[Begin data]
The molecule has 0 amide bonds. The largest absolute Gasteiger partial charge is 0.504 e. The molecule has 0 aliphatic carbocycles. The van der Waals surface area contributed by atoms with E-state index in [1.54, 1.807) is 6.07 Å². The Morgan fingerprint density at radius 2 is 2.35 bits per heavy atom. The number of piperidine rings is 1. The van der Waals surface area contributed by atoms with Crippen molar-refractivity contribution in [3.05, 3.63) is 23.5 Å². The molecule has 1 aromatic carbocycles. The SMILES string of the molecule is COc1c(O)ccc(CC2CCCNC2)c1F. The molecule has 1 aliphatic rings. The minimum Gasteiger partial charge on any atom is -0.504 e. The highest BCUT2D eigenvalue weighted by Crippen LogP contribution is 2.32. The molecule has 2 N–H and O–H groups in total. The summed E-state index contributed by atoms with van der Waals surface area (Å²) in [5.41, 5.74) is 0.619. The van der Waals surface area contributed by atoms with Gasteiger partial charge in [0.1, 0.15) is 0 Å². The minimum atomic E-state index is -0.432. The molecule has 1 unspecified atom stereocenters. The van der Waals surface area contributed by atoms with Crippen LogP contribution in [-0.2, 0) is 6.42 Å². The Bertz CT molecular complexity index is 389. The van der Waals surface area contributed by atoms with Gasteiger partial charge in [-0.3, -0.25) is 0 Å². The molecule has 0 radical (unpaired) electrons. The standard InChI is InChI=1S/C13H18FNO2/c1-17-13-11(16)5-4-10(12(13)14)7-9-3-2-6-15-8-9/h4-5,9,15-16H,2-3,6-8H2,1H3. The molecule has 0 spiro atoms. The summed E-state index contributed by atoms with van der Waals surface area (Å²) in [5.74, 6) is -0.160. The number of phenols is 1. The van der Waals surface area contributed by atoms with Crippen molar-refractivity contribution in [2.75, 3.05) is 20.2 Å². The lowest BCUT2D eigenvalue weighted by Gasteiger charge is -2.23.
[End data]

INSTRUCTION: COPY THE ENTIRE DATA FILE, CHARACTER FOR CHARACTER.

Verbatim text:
The molecule has 0 amide bonds. The largest absolute Gasteiger partial charge is 0.504 e. The molecule has 0 aliphatic carbocycles. The van der Waals surface area contributed by atoms with E-state index in [1.54, 1.807) is 6.07 Å². The Morgan fingerprint density at radius 2 is 2.35 bits per heavy atom. The number of piperidine rings is 1. The van der Waals surface area contributed by atoms with Crippen molar-refractivity contribution in [3.05, 3.63) is 23.5 Å². The molecule has 1 aromatic carbocycles. The SMILES string of the molecule is COc1c(O)ccc(CC2CCCNC2)c1F. The molecule has 1 aliphatic rings. The minimum Gasteiger partial charge on any atom is -0.504 e. The highest BCUT2D eigenvalue weighted by Crippen LogP contribution is 2.32. The molecule has 2 N–H and O–H groups in total. The summed E-state index contributed by atoms with van der Waals surface area (Å²) in [5.41, 5.74) is 0.619. The van der Waals surface area contributed by atoms with Gasteiger partial charge in [0.1, 0.15) is 0 Å². The minimum atomic E-state index is -0.432. The molecule has 1 unspecified atom stereocenters. The van der Waals surface area contributed by atoms with Crippen LogP contribution in [-0.2, 0) is 6.42 Å². The Bertz CT molecular complexity index is 389. The van der Waals surface area contributed by atoms with Gasteiger partial charge in [-0.3, -0.25) is 0 Å². The molecule has 0 radical (unpaired) electrons. The standard InChI is InChI=1S/C13H18FNO2/c1-17-13-11(16)5-4-10(12(13)14)7-9-3-2-6-15-8-9/h4-5,9,15-16H,2-3,6-8H2,1H3. The molecule has 0 spiro atoms. The summed E-state index contributed by atoms with van der Waals surface area (Å²) in [5.74, 6) is -0.160. The number of phenols is 1. The van der Waals surface area contributed by atoms with Crippen molar-refractivity contribution in [2.75, 3.05) is 20.2 Å². The lowest BCUT2D eigenvalue weighted by Gasteiger charge is -2.23.